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btr1701 (profile) says:

Re: Re: Re:2 Ah to be a fly on that wall...

Search engines can’t control people’s posting habits, they can only try to clean up after the fact.

Why should they even have to do that? If I’m running a search engine, my job is to tell you and everyone else what’s on the internet, not to help clean up the mess someone else put on the internet.

Scary Devil Monastery (profile) says:

Re: Re: Re:3 Ah to be a fly on that wall...

"Why should they even have to do that? If I’m running a search engine, my job is to tell you and everyone else what’s on the internet, not to help clean up the mess someone else put on the internet."

Because according to Jhon/Blue/Bobmail/Baghdad Bob there, someone suitably for suing needs to be held responsible for everything posted or communicated on the internet. Otherwise it’s hard to get to all those damn pirates…

The entire logic loop he keeps spinning around distributor liability is based on the idea that copyright enforcement will be far easier and more lucrative if you can abolish or circumvent free speech.

And THAT is why he, at least, keeps harping on 230. It sets a nasty principle of platform holders and infrastructure NOT being liable for users.

Scary Devil Monastery (profile) says:

Re: Re: Re: Ah to be a fly on that wall...

"The market will yield a company that manages to do just fine, like those who don’t fire workers after the minimum wage goes up."

Nope. The market won’t be able to produce ANY company able to make a profit or even to exist in the legal paradigm you envision.

"Product safety for our car is just TOO expensive…"

That’s not what you’re asking for. You’re asking for a law which makes the car manufacturer liable every time someone uses the (fully functional) car for speeding or while drunk.

You’re also asking for a law which makes the hardware store liable when some psycho uses the screwdriver they sold to stab someone.

But you knew that, Jhon boy. I think we were more impressed with you back when you held your old job of shilling for saddam, Baghdad bob.

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Zof (profile) says:

People should get this protection the old fashion way instead.

The way you get protection from journalists and media sites is by being a wealthy elite. That’s how you can own Amazon, cheat on your wife, and it barely gets covered. That’s how your druggie son can get a job with a corrupt foreign energy company, and the entire Media will downplay it. These stupid poors need to stop wanting things the 1 percenters have. They need to say in their lane.

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btr1701 (profile) says:

Re: Re: Re:2 Re:

If you criticize Democrats/liberals/progressives for corruption and nepotism but ignore the corruption and nepotism of Republicans / conservatives / regressives, you look like a hypocrite.

That happens all the time here. Conservatives are constantly criticized by the regulars here while the same behavior by ‘progressives’ is ignored. It’s weird how you never call them out on it like you’re doing here.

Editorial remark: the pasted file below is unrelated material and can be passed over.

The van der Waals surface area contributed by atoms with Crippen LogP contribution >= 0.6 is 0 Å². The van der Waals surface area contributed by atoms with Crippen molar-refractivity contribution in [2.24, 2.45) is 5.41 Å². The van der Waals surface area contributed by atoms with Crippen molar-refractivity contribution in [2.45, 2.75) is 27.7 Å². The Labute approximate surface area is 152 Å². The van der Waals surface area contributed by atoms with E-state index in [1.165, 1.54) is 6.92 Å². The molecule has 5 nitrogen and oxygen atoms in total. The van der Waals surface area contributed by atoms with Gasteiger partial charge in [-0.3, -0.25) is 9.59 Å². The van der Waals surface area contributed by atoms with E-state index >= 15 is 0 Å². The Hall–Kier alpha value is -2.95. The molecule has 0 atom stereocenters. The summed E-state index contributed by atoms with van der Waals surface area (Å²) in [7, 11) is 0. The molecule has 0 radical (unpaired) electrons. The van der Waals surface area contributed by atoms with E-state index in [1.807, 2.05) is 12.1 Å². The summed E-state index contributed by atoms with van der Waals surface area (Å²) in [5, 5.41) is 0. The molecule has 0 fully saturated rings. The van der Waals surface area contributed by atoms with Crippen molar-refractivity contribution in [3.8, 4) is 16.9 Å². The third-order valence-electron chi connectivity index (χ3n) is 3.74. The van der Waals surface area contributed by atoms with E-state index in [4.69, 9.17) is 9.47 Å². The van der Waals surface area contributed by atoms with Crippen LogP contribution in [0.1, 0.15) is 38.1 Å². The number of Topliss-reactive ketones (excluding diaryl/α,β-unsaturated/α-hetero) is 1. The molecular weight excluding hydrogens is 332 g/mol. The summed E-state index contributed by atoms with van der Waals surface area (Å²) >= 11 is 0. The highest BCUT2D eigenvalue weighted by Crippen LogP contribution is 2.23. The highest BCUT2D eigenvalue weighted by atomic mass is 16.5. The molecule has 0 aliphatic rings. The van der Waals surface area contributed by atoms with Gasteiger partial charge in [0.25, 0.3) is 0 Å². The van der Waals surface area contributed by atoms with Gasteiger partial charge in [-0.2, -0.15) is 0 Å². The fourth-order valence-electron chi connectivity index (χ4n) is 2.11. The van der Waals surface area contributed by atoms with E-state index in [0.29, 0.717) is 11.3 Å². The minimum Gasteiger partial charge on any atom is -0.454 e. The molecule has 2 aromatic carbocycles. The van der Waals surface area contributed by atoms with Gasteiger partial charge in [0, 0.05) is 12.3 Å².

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Anonymous Coward says:

Re: Re: Re:3 Re:

Maybe it’s because it’s not part of the story that the regulars are commenting on. Maybe it’s because whataboutDemocrats is, at this point, older and more full of holes, than the shroud of turin. Maybe it’s because one side really is worse than the other and has nothing but basic bitch projection left as a defence. Maybe it’s because use you ignore all the times other side gets called out to fit your shit narrative. Maybe it’s because the regulars here really are massive hypocrites that overlook any that has a D next to their name. Ima go with Occam’s razor and say you’re full of shit bro.

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Stephen T. Stone (profile) says:

Re: Re: Re:3

It’s weird how you never call them out on it like you’re doing here.

Oh, you mean behavior like starting the immigrant family separation program that was exacerbated by Trump, or the ramping up of drone strikes regardless of innocent lives lost, or the war on whistleblowers such as Ed Snowden? Because all of that was bullshit, and all of it was done under the Obama administration. I may not have been overly critical of some of those things (among others) at the time, but at least I can own up to that and try to do better about it in the future. Can you say the same about yourself?

Scary Devil Monastery (profile) says:

Re: Re: Re:3 Re:

"That happens all the time here. Conservatives are constantly criticized by the regulars here while the same behavior by ‘progressives’ is ignored."

How do i put this…? When Clinton sticks his wee-wee in a consenting adult other than his wife and tries to weasel out of it that topic is on an entirely different scale than when GWB opens camps in third world hellholes where US military personnel are encouraged to practice torture and rape. Or when the VP stands up and defends the practice.

Democrat misbehavior HAS been heavily criticized by liberals – witness the way Obama went from hopeful star, then to lame duck, then was hung in effigy by liberal press because he failed, for instance, to close gitmo or had a field day drone-bombing civilians in the third world.

It’s just that republican presidents lately tend to fuck shit up just THAT much more. GWB and his cadre of neocon misfits were bad enough when they fabricated an excuse for a war of aggression out of whole cloth leading to an estimated half million civilian dead as a direct result…and then there was Trump, who makes Nixon look like a choir boy and GWB as a pillar of respectability and reason.